In the instant case, the respective headings for each of the separate components is equally specific and, therefore, not classifiable by GRI 3(a). Proceeding to GRI 3(b), the first issue CBP considers is whether the subject merchandise are goods put up in sets. EN X for GRI 3(b) defines "goods put up in sets for retail sale” as such goods that: (a) consist of at least two different articles that are prima facie classifiable in different headings; (b) consist of products put up together to meet a particular need or carry out a specific activity; and (c) are put up in a manner suitable for sale directly to users without repacking.

The subject merchandise is a set of goods for retail sale within the definition provided by the EN X to 3(b). The merchandise consists of two articles, the Santa Claus shaped remote and the Christmas tree stand, which are prima facie classifiable in two different headings. The merchandise carries out the specific activity of holding a Christmas tree while playing Christmas music and rotating. Finally, the merchandise is directly sold in a single package that is not intended for repackaging by the user.

Since the subject merchandise consists of goods put up in sets, the essential character of the item determines its ultimate classification. According to EN VIII to GRI 3(b), the factor, which establishes the essential character, will vary between different goods. Common factors used to decide the essential character may include the nature of the material or component, its bulk, quantity, weight or value, or the role of a constituent material in relation to the use of the goods.

The component that provides your client’s merchandise with its essential character is the tree stand because that is the merchandise’s primary function. For instance, a consumer is more likely to use this merchandise to hold a Christmas tree, then to only play Christmas music. As you stated in your reconsideration letter, your client designed this merchandise specifically “to be used with an artificial Christmas tree.” Accordingly, the merchandise is classifiable as a Christmas tree stand.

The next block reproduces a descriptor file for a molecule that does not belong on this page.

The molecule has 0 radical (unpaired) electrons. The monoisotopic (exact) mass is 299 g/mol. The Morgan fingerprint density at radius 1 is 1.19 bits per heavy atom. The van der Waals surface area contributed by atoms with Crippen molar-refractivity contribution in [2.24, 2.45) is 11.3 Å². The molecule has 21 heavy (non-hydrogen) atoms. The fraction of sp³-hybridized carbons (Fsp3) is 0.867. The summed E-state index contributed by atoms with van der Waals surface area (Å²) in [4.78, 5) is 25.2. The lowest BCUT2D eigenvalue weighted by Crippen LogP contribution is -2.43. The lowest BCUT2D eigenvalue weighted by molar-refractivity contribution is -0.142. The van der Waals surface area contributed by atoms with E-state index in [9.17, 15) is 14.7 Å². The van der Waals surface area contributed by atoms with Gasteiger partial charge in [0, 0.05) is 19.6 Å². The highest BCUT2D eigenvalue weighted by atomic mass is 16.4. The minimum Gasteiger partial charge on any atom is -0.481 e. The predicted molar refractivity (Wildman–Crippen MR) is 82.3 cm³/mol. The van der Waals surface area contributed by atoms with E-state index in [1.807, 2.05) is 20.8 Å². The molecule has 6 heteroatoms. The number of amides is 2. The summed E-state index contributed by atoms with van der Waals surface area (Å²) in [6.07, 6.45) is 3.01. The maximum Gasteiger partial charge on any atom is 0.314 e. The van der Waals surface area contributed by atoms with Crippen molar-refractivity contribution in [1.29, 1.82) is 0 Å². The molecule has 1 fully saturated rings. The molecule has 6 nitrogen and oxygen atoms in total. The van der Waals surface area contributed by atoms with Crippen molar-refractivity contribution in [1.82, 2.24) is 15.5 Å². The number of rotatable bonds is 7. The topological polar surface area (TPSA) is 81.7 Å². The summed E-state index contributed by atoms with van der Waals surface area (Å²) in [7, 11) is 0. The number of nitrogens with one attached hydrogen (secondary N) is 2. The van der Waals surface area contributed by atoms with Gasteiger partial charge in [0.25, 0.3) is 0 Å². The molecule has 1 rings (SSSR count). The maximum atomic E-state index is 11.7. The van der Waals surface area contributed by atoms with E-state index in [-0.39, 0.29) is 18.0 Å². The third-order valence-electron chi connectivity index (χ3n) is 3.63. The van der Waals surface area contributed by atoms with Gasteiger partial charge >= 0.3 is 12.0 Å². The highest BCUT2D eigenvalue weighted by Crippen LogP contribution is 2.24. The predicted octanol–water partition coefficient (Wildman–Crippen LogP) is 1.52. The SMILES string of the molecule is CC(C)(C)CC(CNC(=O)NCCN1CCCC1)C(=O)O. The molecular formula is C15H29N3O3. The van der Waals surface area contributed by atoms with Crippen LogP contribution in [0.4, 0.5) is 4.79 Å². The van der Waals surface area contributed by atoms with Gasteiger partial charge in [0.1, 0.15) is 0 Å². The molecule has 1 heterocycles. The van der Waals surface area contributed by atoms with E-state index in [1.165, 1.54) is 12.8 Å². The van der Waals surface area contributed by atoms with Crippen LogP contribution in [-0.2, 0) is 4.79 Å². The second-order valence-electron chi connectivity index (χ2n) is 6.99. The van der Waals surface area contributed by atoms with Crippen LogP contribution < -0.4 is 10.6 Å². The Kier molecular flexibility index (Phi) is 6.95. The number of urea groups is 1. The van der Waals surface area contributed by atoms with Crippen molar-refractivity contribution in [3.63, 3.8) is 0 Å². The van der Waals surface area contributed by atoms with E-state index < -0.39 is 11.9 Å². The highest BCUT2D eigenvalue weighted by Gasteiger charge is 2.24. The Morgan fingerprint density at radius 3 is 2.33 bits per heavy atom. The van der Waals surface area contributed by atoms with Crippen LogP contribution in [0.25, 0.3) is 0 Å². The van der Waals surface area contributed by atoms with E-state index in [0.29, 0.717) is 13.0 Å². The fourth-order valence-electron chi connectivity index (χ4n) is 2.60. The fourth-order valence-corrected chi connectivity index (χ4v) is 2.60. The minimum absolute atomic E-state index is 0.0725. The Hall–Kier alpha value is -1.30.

In your letter, you contend that the proper classification is subheading 9509.10.2500, HTSUS, for Christmas decorations. However, heading 9509, HTSUS, does not exist. CBP presumes you meant the merchandise should be classified in subheading 9505.10.2500, HTSUS, as a Christmas ornament. In support of reconsideration, you state that your client designed this merchandise for use only during Christmas with an artificial Christmas tree. Also, you note that the remote is shaped like Santa Claus and that the stand plays only Christmas songs. Finally, you state that subheading 3924.90.5500, HTSUS, is inapplicable because it is a “basket classification” with no specific descriptions.

In regards to the classification of Christmas tree stands, the ENs for heading 9505, HTSUS, provide clear guidance. The ENs specifically state that the scope of heading 9505, HTSUS, does not include Christmas tree stands. Instead of classification in heading 9505, HTSUS, the ENs instruct Christmas tree stands to be classified “according to constituent material.”

CBP has consistently adhered to the ENs’ interpretation. In HQ 965126, dated May 9, 2002, CBP ruled on a protest concerning the classification of a cast iron Christmas tree stand that came in three different holiday themed designs. CBP declared in dicta that in light of the ENs to heading 9505, HTSUS, “Christmas tree stands are classifiable according to their constituent material as a household article.” See NY 884461, dated April 26, 1993; NY 892044, dated Nov. 12, 1993.

Following the previous CBP rulings and the guidance provided by the ENs, CBP should classify this Christmas tree stand according to its constituent material. The base of the Christmas tree stand is made primarily of plastic and the principal use occurs within the household. As a result, the subject merchandise comports with the terms of heading 3924, HTSUS, which provides for household articles of plastic.


By applying, GRI 3(b), the tree stand and remote are a set of goods whose essential character is that of a Christmas tree stand classifiable under heading 3924, HTSUS, and, specifically, in subheading 3924.90.5500, HTSUS, which provides for: tableware, kitchenware, other household articles and toilet articles of plastics: other: other. The general, column one rate of duty is 3.4 % percent ad valorem.


NY K86410, dated June 18, 2004, is affirmed.


Myles B. Harmon, Director
Commercial & Trade Facilitation Division